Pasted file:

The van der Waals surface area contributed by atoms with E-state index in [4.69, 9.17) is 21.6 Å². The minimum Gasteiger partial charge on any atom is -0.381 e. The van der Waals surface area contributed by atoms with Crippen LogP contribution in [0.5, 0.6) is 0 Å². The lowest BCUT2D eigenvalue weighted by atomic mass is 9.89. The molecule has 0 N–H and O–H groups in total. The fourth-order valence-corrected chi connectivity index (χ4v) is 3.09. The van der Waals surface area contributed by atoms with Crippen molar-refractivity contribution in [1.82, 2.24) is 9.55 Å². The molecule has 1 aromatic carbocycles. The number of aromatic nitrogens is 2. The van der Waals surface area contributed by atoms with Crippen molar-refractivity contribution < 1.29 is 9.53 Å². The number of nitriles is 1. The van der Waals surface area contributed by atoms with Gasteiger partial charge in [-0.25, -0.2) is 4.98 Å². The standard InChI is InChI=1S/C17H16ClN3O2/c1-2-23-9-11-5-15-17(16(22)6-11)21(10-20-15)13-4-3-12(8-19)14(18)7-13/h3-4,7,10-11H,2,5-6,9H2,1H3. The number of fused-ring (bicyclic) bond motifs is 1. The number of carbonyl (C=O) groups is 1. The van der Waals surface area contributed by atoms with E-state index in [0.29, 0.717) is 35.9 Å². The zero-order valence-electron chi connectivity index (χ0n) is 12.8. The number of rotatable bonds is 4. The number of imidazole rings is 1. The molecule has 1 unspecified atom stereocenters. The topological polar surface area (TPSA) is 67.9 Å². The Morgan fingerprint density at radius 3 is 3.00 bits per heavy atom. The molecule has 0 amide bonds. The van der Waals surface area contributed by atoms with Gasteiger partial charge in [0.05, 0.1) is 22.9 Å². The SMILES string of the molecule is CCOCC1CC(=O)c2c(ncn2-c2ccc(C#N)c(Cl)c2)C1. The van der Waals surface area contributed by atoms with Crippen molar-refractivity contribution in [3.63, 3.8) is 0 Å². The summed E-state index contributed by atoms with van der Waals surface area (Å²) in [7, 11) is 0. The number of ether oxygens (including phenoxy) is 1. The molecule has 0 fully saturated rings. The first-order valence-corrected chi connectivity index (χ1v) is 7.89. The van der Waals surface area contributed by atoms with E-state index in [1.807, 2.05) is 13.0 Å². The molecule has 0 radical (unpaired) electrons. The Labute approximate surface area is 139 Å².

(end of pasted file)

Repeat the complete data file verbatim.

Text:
The van der Waals surface area contributed by atoms with E-state index in [4.69, 9.17) is 21.6 Å². The minimum Gasteiger partial charge on any atom is -0.381 e. The van der Waals surface area contributed by atoms with Crippen LogP contribution in [0.5, 0.6) is 0 Å². The lowest BCUT2D eigenvalue weighted by atomic mass is 9.89. The molecule has 0 N–H and O–H groups in total. The fourth-order valence-corrected chi connectivity index (χ4v) is 3.09. The van der Waals surface area contributed by atoms with Crippen molar-refractivity contribution in [1.82, 2.24) is 9.55 Å². The molecule has 1 aromatic carbocycles. The number of aromatic nitrogens is 2. The van der Waals surface area contributed by atoms with Crippen molar-refractivity contribution < 1.29 is 9.53 Å². The number of nitriles is 1. The van der Waals surface area contributed by atoms with Gasteiger partial charge in [-0.25, -0.2) is 4.98 Å². The standard InChI is InChI=1S/C17H16ClN3O2/c1-2-23-9-11-5-15-17(16(22)6-11)21(10-20-15)13-4-3-12(8-19)14(18)7-13/h3-4,7,10-11H,2,5-6,9H2,1H3. The number of fused-ring (bicyclic) bond motifs is 1. The number of carbonyl (C=O) groups is 1. The van der Waals surface area contributed by atoms with E-state index in [0.29, 0.717) is 35.9 Å². The zero-order valence-electron chi connectivity index (χ0n) is 12.8. The number of rotatable bonds is 4. The number of imidazole rings is 1. The molecule has 1 unspecified atom stereocenters. The topological polar surface area (TPSA) is 67.9 Å². The Morgan fingerprint density at radius 3 is 3.00 bits per heavy atom. The molecule has 0 amide bonds. The van der Waals surface area contributed by atoms with Gasteiger partial charge in [0.05, 0.1) is 22.9 Å². The SMILES string of the molecule is CCOCC1CC(=O)c2c(ncn2-c2ccc(C#N)c(Cl)c2)C1. The van der Waals surface area contributed by atoms with Crippen molar-refractivity contribution in [3.63, 3.8) is 0 Å². The summed E-state index contributed by atoms with van der Waals surface area (Å²) in [7, 11) is 0. The number of ether oxygens (including phenoxy) is 1. The molecule has 0 fully saturated rings. The first-order valence-corrected chi connectivity index (χ1v) is 7.89. The van der Waals surface area contributed by atoms with E-state index in [1.807, 2.05) is 13.0 Å². The molecule has 0 radical (unpaired) electrons. The Labute approximate surface area is 139 Å².